The Nets can afford to be patient. They have plenty of other questions to answer as a team before worrying about what Warren can or cannot contribute. But in the dream scenario where everything comes together for the Nets this season, Warren gets healthy and becomes a valuable contributor off the bench giving the Nets more versatility, scoring, and shooting along the front line.

For now, the Nets and Warren wait.

NBA returning to Seattle for exhibition game; when will it be more?

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SEATTLE — An NBA preseason game may not seem like a benchmark moment, even in a basketball-hungry city like Seattle, but Jamal Crawford believes there’s value even in an exhibition.

“It reignites a whole new generation of kids who need to see this,” said Crawford, a Seattle native who has been a basketball ambassador for the city through a 20-year NBA career and now with a pro-am that brings in NBA players every summer. “They need to be able to dream and know that it’s real.”

The NBA is making its latest brief return to the Emerald City. The Los Angeles Clippers will play the Portland Trail Blazers there on Monday night, the first time two NBA teams will meet in Seattle since 2018, when the Golden State Warriors and Sacramento Kings played a preseason game. That was the last sporting event inside KeyArena before it was gutted and rebuilt into the gleaming Climate Pledge Arena.

There was a warm-up act of sorts Friday when the Clippers played Israeli team Maccabi Ra’anana in an exhibition, one where the most of the Clippers’ big names – Kawhi Leonard, Paul George, John Wall and Reggie Jackson – weren’t participating.

A sell-out crowd turned out for that Warriors-Kings game four years ago, the first one in Seattle since the beloved SuperSonics left for Oklahoma City in 2008 after 41 years in the Pacific Northwest. Another big crowd is expected Monday.

“The Sonics haven’t been a team since I’ve been in the NBA. So just to go play in Seattle is cool,” Blazers star Damian Lillard said. “We played in Vancouver a few years back. I think like two or three years ago, we had a preseason game at the (Memorial) Coliseum. So every time we get to do something like that, I always enjoy it because I wondered what was it like when it was a real thing, when the games were played in these different arenas. So I am excited to play in Seattle.”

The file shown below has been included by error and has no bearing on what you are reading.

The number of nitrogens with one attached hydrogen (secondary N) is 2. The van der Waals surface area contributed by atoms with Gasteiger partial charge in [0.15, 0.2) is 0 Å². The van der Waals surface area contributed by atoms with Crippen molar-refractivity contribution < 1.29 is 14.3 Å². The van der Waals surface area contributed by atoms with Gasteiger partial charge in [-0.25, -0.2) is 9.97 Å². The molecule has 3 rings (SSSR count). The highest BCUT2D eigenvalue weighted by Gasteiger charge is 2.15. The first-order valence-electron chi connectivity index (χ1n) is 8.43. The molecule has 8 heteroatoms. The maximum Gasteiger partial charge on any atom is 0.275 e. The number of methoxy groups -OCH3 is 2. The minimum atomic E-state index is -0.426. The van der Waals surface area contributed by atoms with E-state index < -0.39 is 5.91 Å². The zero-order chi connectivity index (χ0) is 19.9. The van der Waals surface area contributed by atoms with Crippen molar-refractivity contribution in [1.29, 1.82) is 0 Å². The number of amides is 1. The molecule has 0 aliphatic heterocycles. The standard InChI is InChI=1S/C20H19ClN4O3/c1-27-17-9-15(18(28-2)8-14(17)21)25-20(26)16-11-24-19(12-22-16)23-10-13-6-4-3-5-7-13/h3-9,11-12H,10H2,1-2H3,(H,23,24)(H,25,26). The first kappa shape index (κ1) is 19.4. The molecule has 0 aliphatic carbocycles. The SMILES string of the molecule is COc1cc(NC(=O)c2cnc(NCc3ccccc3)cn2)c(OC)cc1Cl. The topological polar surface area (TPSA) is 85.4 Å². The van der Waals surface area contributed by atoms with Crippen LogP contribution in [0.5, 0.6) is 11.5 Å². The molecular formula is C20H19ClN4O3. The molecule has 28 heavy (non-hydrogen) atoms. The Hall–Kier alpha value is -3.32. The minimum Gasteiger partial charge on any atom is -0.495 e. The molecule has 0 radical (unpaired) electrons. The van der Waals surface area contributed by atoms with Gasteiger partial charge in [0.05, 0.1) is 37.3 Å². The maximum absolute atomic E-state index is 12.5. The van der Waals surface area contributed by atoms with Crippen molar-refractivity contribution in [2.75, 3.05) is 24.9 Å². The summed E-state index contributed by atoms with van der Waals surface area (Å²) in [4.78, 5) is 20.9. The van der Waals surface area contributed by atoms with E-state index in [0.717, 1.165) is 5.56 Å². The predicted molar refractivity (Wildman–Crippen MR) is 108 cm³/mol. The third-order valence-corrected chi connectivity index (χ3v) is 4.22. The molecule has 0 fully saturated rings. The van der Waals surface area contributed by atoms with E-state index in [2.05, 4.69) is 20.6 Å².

Someday, possibly soon, the expectations are that Seattle will reclaim its place as an NBA town.

“It’s always been a great city to me,” Clippers coach Tyronn Lue said Friday. “It’s unfortunate that they lost their team and the team went to OKC. This city definitely deserves a team.”

Speculation is nonstop about when the NBA will choose to expand. Thanks to the resolution of its arena situation, Seattle seems likely to be at the forefront of those expansion talks, with Las Vegas likely right behind it.

But NBA Commissioner Adam Silver has been noncommittal about a possible expansion timeline, and it seems likely those talks won’t pick up steam until the league deals with the new collective bargaining agreement and television deals that are on the horizon.

The community’s commitment has never been in question. The appetite of Seattle fans hasn’t waned in the years since the Sonics left and as the region became a hotbed for NBA talent, whether it was Crawford continuing to carry the banner for the city, to Zach LaVine of Renton, Washington, to this year’s No. 1 overall pick Paolo Banchero, another Seattle native.

As if any reinforcement was needed, the summer provided a perfect example as fans camped overnight outside Crawford’s summer league venue for the chance to get inside and watch LeBron James make his first basketball visit to the city in more than a decade.

“Anyone that knows Seattle knows what a great basketball city we are,” Seattle Mayor Bruce Harrell said this summer when the preseason game was announced.

The idea for having the Blazers and Clippers meet in Seattle was the result of a brainstorm between Lue and Blazers coach Chauncey Billups. The two close friends wanted their teams to meet in the preseason and Lue noted the owners for both teams are Seattle based: Steve Ballmer of the Clippers and Jody Allen for the Blazers.

“I haven’t been back since I played there in 2008, I think it was. So just to be able to go back there and you know, Mr. Ballmer and kind of see his offices and how he lives, and (Chauncey) to get a chance to see his owner, and then to be with my best friend, I thought it would be a great common ground,” Lue said.